Prof. Dr. Wilderich Tuschmann
We obtain a Central Limit Theorem for closed Riemannian manifolds, clarifying along the way the geometric meaning of some of the hypotheses in Bhattacharya and Lin's Omnibus Central Limit Theorem for Fréchet means. We obtain our CLT assuming certain stability hypothesis for the cut locus, which always holds when the manifold is compact but may not be satisfied in the non-compact case.
11Topological and equivariant rigidity in the presence of lower curvature bounds15Spaces and Moduli Spaces of Riemannian Metrics with Curvature Bounds on compact and non-compact Manifolds
We show that in each dimension 4n+3, n>1, there exist infinite sequences of closed smooth simply connected manifolds M of pairwise distinct homotopy type for which the moduli space of Riemannian metrics with nonnegative sectional curvature has infinitely many path components. Closed manifolds with these properties were known before only in dimension 7, and our result also holds for moduli spaces of Riemannian metrics with positive Ricci curvature. Moreover, inconjunction with work of Belegradek, Kwasik and Schultz, we obtain that for each such M the moduli space of complete nonnegative sectional curvature metrics on the open simply connected manifold M × R also has infinitely many path components.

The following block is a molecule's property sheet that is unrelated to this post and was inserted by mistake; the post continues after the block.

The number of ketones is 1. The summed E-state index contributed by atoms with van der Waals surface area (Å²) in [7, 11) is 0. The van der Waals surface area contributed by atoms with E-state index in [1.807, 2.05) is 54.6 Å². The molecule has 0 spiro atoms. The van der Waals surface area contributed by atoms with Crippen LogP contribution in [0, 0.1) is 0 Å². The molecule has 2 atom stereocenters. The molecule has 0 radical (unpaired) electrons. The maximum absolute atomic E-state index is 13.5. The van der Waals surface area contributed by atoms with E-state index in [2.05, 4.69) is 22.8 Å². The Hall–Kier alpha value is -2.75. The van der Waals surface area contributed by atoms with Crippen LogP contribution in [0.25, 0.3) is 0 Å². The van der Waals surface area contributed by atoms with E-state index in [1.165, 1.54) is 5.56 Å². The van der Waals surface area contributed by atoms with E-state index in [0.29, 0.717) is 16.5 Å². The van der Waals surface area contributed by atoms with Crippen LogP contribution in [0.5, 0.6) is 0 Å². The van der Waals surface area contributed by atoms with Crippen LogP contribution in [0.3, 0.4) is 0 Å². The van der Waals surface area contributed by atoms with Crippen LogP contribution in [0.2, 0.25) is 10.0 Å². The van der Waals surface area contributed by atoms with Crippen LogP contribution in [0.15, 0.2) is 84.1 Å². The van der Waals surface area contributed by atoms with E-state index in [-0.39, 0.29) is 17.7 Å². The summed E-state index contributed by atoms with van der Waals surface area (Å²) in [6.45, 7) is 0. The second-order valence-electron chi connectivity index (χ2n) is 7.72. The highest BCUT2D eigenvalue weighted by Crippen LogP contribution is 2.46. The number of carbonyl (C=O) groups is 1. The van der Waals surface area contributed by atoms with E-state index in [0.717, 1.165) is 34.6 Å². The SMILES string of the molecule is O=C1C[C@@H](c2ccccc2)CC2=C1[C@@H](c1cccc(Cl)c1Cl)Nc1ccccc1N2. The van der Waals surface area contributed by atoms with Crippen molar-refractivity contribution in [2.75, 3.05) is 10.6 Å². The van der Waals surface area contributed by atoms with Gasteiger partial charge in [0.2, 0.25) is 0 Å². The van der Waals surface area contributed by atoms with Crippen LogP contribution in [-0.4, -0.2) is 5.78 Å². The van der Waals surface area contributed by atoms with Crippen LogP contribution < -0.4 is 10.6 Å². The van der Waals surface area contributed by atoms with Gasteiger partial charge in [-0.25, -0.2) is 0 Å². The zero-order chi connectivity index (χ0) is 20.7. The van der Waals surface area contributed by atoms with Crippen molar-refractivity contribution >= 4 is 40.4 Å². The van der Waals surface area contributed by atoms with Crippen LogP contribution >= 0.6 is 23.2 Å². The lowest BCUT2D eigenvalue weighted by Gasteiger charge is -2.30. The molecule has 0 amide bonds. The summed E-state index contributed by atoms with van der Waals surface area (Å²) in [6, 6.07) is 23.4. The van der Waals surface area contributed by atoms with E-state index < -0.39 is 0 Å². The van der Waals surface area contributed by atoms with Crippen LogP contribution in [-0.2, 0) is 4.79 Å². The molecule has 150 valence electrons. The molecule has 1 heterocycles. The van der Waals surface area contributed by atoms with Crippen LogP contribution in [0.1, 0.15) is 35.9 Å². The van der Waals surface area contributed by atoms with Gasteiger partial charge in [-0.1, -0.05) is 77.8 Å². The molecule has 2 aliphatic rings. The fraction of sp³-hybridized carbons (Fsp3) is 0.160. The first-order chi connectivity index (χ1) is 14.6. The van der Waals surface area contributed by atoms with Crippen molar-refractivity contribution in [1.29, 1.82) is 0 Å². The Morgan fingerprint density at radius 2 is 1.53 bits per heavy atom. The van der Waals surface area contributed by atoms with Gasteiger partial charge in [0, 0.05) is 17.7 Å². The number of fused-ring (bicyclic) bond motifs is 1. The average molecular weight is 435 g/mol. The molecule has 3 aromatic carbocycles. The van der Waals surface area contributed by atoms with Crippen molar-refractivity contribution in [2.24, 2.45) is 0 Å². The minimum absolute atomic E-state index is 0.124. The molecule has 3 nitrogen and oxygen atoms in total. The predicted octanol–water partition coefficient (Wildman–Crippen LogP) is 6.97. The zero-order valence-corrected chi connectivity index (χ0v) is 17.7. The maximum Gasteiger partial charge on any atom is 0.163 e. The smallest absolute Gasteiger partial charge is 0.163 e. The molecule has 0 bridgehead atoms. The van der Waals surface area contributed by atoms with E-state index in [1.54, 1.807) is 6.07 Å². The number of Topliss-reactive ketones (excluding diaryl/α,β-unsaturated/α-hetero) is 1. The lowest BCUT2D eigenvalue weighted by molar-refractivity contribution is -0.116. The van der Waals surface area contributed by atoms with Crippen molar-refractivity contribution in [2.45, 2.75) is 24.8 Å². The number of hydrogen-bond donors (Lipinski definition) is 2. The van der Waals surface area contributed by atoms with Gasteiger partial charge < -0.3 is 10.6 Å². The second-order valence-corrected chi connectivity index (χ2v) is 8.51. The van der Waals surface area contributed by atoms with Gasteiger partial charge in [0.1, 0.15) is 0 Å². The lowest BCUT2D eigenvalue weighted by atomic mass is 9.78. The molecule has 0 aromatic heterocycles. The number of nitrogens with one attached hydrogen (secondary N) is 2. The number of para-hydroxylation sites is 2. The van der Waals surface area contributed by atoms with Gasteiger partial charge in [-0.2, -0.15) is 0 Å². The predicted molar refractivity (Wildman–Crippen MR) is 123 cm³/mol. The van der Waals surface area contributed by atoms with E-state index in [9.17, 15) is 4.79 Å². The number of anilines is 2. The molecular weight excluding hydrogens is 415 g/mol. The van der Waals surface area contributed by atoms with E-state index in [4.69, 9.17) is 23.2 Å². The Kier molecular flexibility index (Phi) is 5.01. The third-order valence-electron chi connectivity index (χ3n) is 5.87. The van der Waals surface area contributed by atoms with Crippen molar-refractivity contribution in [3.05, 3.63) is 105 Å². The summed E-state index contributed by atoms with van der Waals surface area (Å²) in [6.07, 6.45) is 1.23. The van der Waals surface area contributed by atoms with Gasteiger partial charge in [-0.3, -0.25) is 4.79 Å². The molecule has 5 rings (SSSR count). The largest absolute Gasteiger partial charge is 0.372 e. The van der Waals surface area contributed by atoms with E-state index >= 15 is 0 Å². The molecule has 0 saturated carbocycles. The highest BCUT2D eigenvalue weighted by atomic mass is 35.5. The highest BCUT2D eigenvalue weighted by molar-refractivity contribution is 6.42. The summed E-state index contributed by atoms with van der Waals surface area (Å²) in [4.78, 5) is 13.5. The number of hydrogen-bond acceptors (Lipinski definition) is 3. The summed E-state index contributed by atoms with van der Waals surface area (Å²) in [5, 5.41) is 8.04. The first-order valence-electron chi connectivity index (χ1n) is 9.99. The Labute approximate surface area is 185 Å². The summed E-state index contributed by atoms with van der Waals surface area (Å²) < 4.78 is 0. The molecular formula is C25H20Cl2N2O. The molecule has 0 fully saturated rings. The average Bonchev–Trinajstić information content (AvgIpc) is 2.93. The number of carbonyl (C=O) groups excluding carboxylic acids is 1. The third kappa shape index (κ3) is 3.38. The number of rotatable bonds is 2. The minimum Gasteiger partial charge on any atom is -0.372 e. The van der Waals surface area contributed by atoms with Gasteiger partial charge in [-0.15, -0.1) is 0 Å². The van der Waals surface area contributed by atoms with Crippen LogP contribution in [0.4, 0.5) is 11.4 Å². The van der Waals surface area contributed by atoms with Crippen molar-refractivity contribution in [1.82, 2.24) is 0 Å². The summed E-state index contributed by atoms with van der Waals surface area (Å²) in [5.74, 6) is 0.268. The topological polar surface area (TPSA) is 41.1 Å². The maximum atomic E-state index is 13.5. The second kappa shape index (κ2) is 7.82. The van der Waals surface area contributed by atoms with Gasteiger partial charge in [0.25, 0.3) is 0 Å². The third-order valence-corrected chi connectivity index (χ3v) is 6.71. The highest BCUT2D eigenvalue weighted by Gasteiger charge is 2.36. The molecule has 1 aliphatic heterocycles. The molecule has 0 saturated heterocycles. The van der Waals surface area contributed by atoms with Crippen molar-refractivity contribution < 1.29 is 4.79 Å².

|Journal||Bulletin of the London Math. Society|
|Link to preprint version|
|Link to published version|
We study spaces and moduli spaces of Riemannian metrics with non-negative Ricci or non-negative sectional curvature on closed and open manifolds and construct, in particular, the first classes of manifolds for which these spaces have non-trivial rational homotopy, homology and cohomology groups. We also show that in every dimension at least seven (respectively, at least eight) there exist closed (respectively, open) manifolds for which the moduli space of Riemannian metrics with non-negative sectional curvature has infinitely many path components. An analogous statement holds for spaces of non-negative Ricci curvature metrics in every dimension at least eleven (respectively, twelve).